Congress have created a chakravyuh for themselves: Arun Jaitley
Disappointed with the continuous disruptions of Parliament proceedings that have stymied government’s crucial legislations, finance minister Arun Jaitley says in an interview to Deepak Kumar Singh that Indian politics has to decide whether it wants to impede or supplement growth. Excerpts:india Updated: Dec 20, 2015 00:06 IST
Disappointed with the continuous disruptions of Parliament proceedings that have stymied government’s crucial legislations, finance minister Arun Jaitley says in an interview to Deepak Kumar Singh that Indian politics has to decide whether it wants to impede or supplement growth. Excerpts:
Congress president Sonia Gandhi and other leaders have got bail in the National Herald case. Any comment?
That is a logical legal development. That is how the Congress should have contested it in the first instance. All I have said is there are many questions in the case. They created a chakravyuh for themselves. So, they have to find themselves an exit route.
Do you see it having any bearing on the Parliament session and GST, in particular?
The controversy did not come out of a government action. It came out of a private complainant. They lost the case in the high court. They should have legally contested it. Whether the case is made out or not made out, the court will decide that.
In mid-year review, India’s growth projection has been lowered…
India is one of the few countries that is able to defy the global slowdown. The world is moving slowly but we are still moving at a respectable pace. We are in a position to add one or two percent extra to our growth, to our GDP, provided both domestic and international factors stabilize. And one of the important domestic factors is the continuation of the reforms process. India has a great window because as the fastest growing global economy investors are looking at you. Indian politics has to decide whether it wants to be an obstacle to growth or be a supplement. We in government do not only have to decide policy, but we also have to perfect the art of crossing the obstacle race.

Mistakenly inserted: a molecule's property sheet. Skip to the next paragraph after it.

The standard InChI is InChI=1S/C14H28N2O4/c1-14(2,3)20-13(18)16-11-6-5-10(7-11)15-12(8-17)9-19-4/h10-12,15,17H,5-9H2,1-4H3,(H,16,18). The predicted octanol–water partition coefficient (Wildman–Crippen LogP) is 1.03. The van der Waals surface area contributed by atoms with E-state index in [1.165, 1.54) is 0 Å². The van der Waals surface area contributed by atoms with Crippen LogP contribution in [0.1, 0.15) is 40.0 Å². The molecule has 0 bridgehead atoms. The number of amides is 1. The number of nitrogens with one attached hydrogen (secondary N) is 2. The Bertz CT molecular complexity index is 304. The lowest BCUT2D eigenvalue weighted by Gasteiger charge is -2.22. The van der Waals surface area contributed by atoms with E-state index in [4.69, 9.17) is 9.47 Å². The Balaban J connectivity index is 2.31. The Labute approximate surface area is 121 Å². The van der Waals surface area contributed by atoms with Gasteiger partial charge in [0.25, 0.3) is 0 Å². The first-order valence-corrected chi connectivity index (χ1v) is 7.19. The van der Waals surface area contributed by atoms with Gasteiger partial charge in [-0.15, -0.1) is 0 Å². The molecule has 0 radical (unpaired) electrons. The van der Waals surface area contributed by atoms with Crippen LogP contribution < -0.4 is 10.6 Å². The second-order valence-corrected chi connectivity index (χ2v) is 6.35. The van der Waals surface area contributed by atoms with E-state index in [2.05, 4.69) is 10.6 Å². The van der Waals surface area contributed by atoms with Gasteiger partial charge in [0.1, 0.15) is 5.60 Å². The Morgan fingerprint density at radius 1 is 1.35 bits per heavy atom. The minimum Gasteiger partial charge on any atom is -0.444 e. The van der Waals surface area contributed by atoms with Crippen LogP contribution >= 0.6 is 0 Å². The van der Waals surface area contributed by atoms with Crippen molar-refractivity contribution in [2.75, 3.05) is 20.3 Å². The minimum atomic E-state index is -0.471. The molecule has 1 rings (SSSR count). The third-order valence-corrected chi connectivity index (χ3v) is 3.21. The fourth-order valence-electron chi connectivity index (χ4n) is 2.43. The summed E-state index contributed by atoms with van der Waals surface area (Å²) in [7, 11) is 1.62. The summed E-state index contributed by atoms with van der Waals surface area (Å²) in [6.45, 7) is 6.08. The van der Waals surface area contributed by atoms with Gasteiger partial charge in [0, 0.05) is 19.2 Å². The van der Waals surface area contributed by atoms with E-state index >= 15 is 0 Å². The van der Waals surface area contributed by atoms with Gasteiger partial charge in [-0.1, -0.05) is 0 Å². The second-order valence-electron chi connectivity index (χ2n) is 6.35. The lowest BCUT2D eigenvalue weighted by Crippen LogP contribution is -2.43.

How worried are you about this projection?
In the current global situation, it is a good rate of growth. But it is still below our potential.
What about the implementation of the Seventh Pay Commission report?
It is a great burden but I do not grudge. For the first time in history, those serving the government would be paid better than those serving the private sector. Already the secretaries’ committee is working on it. We will do it expeditiously.
Post-Bihar polls, efforts are on to stitch a non-Cong, anti-BJP front. Do you see it happening?
In politics you will have ups and downs in assembly polls. There are too many contradictions even in the opposition. How can the DMK and the AIADMK come together? How can the Trinamool and the Left come together? It is easier said (than done). Everybody is not Lalu and Nitish.
Has the party done any self-introspection about what went wrong in Bihar?
I have always believed that the party and the government are going on the right track but a few developments take place, which become policy diversions. The lesson for us is to avoid that.